Let’s see where this call mania goes, but one thing people do not talk much about is the fact a lot of the premium spent has not produced overly impressive returns. The most extreme call mania was seen just before the early September sell off, and the parabolic moves in Apple, AMZN etc have cooled off. Retail has probably learnt the hard way how options work (just look a the expiration in Apple last week).
What about puts?
The second chart shows put premium spent. Put premium spent is much less, but do note the surge inputs when it comes to index and ETFs back in March. This is nothing more than a classical macro hedge by funds, usually conducted at wrong times.
Let’s see how the above develops as we get closer to elections…
US Equity Strategist, Mike Wilson is “tactically bearish”….
“Last week’s failure to break through technical resistance for second time suggests the correction isn’t over. We expect softness into and past the election before next leg of bull market…Lack of a deal on fiscal stimulus, election uncertainty, and the second wave of the virus are likely to keep volatility elevated near term and realized volatility around current levels. This suggests the equity risk premium may be full at its current 380 bps.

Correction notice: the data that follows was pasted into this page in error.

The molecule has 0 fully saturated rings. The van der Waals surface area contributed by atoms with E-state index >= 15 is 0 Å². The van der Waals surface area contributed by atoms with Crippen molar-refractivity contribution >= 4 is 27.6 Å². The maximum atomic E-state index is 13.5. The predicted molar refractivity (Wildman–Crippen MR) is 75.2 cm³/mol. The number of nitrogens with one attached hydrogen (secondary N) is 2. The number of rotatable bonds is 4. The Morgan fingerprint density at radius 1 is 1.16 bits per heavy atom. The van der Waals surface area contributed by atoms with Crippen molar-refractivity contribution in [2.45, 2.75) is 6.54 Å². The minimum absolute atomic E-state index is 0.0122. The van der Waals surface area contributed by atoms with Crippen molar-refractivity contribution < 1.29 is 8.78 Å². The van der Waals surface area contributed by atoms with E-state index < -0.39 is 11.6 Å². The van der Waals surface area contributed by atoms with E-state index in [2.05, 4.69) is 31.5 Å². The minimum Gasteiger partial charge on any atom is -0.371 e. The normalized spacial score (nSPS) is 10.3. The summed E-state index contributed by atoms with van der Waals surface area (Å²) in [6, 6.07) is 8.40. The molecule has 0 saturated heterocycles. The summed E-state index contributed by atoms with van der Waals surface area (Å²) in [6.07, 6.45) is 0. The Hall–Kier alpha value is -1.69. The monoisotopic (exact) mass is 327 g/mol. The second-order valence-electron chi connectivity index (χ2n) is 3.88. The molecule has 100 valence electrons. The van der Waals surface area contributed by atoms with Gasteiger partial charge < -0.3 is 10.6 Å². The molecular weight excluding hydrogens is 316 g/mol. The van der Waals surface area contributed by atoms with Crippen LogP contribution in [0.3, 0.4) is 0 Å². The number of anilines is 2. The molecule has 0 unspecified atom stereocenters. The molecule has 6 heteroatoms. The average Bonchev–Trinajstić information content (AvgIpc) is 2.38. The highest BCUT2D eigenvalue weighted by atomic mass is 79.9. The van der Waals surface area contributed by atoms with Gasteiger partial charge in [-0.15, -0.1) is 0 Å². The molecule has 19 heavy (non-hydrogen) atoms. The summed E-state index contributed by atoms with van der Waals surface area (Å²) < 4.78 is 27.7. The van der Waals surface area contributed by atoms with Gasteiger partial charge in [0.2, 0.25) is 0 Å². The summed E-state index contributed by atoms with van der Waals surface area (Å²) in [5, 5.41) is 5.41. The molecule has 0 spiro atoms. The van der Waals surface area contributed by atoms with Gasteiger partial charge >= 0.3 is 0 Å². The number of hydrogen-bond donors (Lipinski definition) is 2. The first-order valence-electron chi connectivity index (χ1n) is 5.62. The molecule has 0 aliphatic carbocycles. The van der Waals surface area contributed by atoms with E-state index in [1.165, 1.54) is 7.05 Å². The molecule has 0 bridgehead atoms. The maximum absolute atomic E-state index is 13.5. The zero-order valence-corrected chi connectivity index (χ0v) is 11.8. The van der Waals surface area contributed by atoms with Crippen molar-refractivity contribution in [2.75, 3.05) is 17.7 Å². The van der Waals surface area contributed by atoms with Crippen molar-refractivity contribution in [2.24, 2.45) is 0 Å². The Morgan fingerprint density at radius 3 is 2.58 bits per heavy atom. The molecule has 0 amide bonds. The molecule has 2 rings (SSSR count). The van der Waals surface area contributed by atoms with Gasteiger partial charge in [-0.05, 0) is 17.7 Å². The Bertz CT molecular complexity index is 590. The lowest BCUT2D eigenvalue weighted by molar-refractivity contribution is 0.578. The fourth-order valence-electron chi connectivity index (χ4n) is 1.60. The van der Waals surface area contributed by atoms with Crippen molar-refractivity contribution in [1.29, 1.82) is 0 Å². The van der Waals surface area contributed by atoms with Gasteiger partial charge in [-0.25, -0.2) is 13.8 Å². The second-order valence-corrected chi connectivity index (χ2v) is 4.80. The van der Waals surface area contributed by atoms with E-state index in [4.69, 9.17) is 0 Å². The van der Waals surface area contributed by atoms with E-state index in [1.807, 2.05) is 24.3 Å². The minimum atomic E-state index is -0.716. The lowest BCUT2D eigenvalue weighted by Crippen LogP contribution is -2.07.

In fact, we think a 50 bps buffer to current ERP levels may be more appropriate, which would be about 10% on the S&P 500 P/E multiple assuming constant 10-year yields. Such an adjustment would also bring the market down to more substantial technical support levels near the 200-day moving average (3123).
Tech relative EPS revisions are weakening now, while the sector keeps outperforming, which is opening up a significant gap… Rotation upcoming?
Still trying to digest…
“The number of tourists during the Golden Week holidays were 618 million people, about 80% of the level in 2019” (Nordea).
(US population aprox 330 million, Europe 740 million).
Just a follow up chart to our earlier post, “It is all about call flow mania“.